Experiential Wealth, Inc.
Experiential Wealth, Inc.
Experiential Wealth, Inc.

Turning Target Date Funds into a Lifetime Income Stream

Oct 27, 2014 | Everything Else, Institutions, Opinions, Plan Sponsors

The October 23, 2014, IRS Notice 2014-66 coupled with the confirmation from the DOL Information Letter of the same date cleared the way for target date funds to include unallocated deferred annuity contracts in their investment mix. The Notice and the Information Letter tie together DOL regulation regarding qualified default investment alternative and the fiduciary safe harbor rule for selecting annuity providers.

According to the Social Security Administration Annual Performance Plan for Fiscal Year 20121, nearly 80 million baby boomers will file for retirement benefits over the next 20 years – an average of 10,000 per day.  At the same time, according to the 2013 Retirement Confidence Survey2 published by the Employee Benefit Research Institute and Mathew Greenwald & Associates, 48% of the survey respondents estimate that they need to save $500,000 or more for a comfortable retirement.  For those respondents who have performed a retirement needs analysis, they are “twice as likely as those who have not to expect they will need to accumulate at least $1 million before retiring.” However, according to the Federal Reserve Bulletin Volume 100, No 43 published in September 2014, “[t]he conditional median4 value of retirement accounts rose 25 percent from $47,200 in 2010 to $59,000 in 2013; and the mean5 value rose 10 percent,from $183,400 in 2010 to $201,300 in 2013. This growth is likely explained by a combination of resurgent stock markets and increased contributions by those who participated in retirement plans.” The truth is that we are still not saving enough for retirement.

According to the Bureau of Labor Statistics6 December 2012 article – The last private industry pension plans – by William J. Wiatrowski,

“[h]aving sufficient income during retirement years is a concern for many Americans.  In years past, many employers provided a pension plan – formally a defined benefit plan – that ensured periodic payments for the life of the retiree and his or her spouse.  Such plans are becoming rare for workers in private industry.  In 2011, only 10 percent of all private sector establishments provided defined benefit plans, covering 18 percent of private industry employees.”

The Pension Protection Act of 2006 (PPA) recognized the shift from defined benefit (DB) to defined contribution (DC) plan as the primary retirement savings plan for American workers and introduced the Qualified Default Investment Alternative (QDIA) as a fiduciary safe harbor to professionally invest their contributions. Since then, the retirement industry began to change the dialog from investment performance to outcome performance.  By emphasizing automatic enrollment and contribution escalation, in conjunction with defaulting participants into target date funds (TDFs) as the QDIA, the new paradigm is to enhance and improve the likelihood that the desired income replacement ratio at retirement for the average participant will be attained at retirement date.  Thus, the natural progression for the next step is to create retirement income distribution solutions that will convert all or a portion of the plan assets at retirement into a predictable stream of post retirement income for life.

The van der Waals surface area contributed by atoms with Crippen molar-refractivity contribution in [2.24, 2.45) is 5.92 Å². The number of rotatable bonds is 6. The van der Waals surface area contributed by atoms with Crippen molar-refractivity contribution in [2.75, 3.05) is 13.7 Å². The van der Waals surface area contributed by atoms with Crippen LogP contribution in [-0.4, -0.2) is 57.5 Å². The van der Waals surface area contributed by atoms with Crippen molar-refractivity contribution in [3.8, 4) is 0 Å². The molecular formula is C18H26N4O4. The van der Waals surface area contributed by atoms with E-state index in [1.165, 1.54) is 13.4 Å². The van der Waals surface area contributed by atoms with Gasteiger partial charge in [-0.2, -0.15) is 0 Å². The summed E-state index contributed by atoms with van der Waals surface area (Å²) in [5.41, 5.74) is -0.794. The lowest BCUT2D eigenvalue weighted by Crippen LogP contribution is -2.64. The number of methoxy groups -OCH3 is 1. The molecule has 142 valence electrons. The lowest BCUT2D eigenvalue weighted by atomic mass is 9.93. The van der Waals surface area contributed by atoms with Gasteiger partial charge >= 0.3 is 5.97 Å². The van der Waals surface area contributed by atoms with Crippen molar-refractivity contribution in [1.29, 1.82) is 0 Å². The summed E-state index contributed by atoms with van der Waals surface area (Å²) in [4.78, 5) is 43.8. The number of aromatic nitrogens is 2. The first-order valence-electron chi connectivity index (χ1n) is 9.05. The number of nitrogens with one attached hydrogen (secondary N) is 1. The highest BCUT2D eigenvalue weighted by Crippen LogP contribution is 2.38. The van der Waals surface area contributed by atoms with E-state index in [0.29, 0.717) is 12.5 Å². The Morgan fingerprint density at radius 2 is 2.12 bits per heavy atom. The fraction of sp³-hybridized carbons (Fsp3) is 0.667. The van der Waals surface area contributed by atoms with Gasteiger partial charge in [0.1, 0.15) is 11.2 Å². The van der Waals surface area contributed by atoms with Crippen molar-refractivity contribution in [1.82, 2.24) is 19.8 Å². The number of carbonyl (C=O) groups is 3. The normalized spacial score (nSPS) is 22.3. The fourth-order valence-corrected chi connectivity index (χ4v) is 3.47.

Fiduciary Safe Harbor – Selection of annuity providers

On October 7, 2008, the DOL issued final regulation 29 CFR 2550.404a-47 to establish a safe harbor for the selection of annuity providers for the purpose of benefit distributions from ERISA covered, individual account, defined contribution plans.

The selection of an annuity provider satisfies the requirements of section 404(a)(1)(B) of ERISA if the fiduciary:

  1. Engages in an objective, thorough and analytical search for the purpose of identifying and selecting providers from which to purchase annuities;
  2. Appropriately considers information sufficient to assess the ability of the annuity provider to make all future payments under the annuity contract;
  3. Appropriately considers the cost(including fees and commissions) of the annuity contract in relation to the benefits and administrative services to be provided under such contract;
  4. Appropriately concludes that, at the time of the selection, the annuity provider is financially able to make all future payments under the annuity contract and the cost of the annuity contract is reasonable in relation to the benefits and services to be provided under the contract; and